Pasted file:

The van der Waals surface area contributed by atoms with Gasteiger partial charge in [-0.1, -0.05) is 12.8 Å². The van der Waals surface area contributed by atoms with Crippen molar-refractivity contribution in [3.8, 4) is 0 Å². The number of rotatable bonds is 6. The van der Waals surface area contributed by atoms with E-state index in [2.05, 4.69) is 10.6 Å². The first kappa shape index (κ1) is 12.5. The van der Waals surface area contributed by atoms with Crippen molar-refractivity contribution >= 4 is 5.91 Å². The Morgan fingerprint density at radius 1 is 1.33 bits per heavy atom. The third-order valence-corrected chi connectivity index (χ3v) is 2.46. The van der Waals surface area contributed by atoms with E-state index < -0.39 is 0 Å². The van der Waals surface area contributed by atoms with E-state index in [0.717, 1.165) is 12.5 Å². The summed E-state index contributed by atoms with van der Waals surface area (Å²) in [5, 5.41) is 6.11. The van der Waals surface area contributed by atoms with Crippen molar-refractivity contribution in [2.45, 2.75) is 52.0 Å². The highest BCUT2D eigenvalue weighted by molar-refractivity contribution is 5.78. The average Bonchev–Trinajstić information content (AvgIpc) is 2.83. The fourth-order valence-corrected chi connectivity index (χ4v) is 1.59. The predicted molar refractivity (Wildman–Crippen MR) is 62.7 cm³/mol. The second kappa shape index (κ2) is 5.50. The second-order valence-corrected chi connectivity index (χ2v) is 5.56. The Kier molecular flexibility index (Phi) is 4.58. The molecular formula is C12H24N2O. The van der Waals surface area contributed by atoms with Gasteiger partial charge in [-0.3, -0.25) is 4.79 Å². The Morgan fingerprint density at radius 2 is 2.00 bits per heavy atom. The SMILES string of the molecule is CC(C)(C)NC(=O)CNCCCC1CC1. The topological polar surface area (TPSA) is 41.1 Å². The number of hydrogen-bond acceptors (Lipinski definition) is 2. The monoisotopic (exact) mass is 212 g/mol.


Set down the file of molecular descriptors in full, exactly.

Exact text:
The van der Waals surface area contributed by atoms with Gasteiger partial charge in [-0.1, -0.05) is 12.8 Å². The van der Waals surface area contributed by atoms with Crippen molar-refractivity contribution in [3.8, 4) is 0 Å². The number of rotatable bonds is 6. The van der Waals surface area contributed by atoms with E-state index in [2.05, 4.69) is 10.6 Å². The first kappa shape index (κ1) is 12.5. The van der Waals surface area contributed by atoms with Crippen molar-refractivity contribution >= 4 is 5.91 Å². The Morgan fingerprint density at radius 1 is 1.33 bits per heavy atom. The third-order valence-corrected chi connectivity index (χ3v) is 2.46. The van der Waals surface area contributed by atoms with E-state index < -0.39 is 0 Å². The van der Waals surface area contributed by atoms with E-state index in [0.717, 1.165) is 12.5 Å². The summed E-state index contributed by atoms with van der Waals surface area (Å²) in [5, 5.41) is 6.11. The van der Waals surface area contributed by atoms with Crippen molar-refractivity contribution in [2.45, 2.75) is 52.0 Å². The highest BCUT2D eigenvalue weighted by molar-refractivity contribution is 5.78. The average Bonchev–Trinajstić information content (AvgIpc) is 2.83. The fourth-order valence-corrected chi connectivity index (χ4v) is 1.59. The predicted molar refractivity (Wildman–Crippen MR) is 62.7 cm³/mol. The second kappa shape index (κ2) is 5.50. The second-order valence-corrected chi connectivity index (χ2v) is 5.56. The Kier molecular flexibility index (Phi) is 4.58. The molecular formula is C12H24N2O. The van der Waals surface area contributed by atoms with Gasteiger partial charge in [-0.3, -0.25) is 4.79 Å². The Morgan fingerprint density at radius 2 is 2.00 bits per heavy atom. The SMILES string of the molecule is CC(C)(C)NC(=O)CNCCCC1CC1. The topological polar surface area (TPSA) is 41.1 Å². The number of hydrogen-bond acceptors (Lipinski definition) is 2. The monoisotopic (exact) mass is 212 g/mol.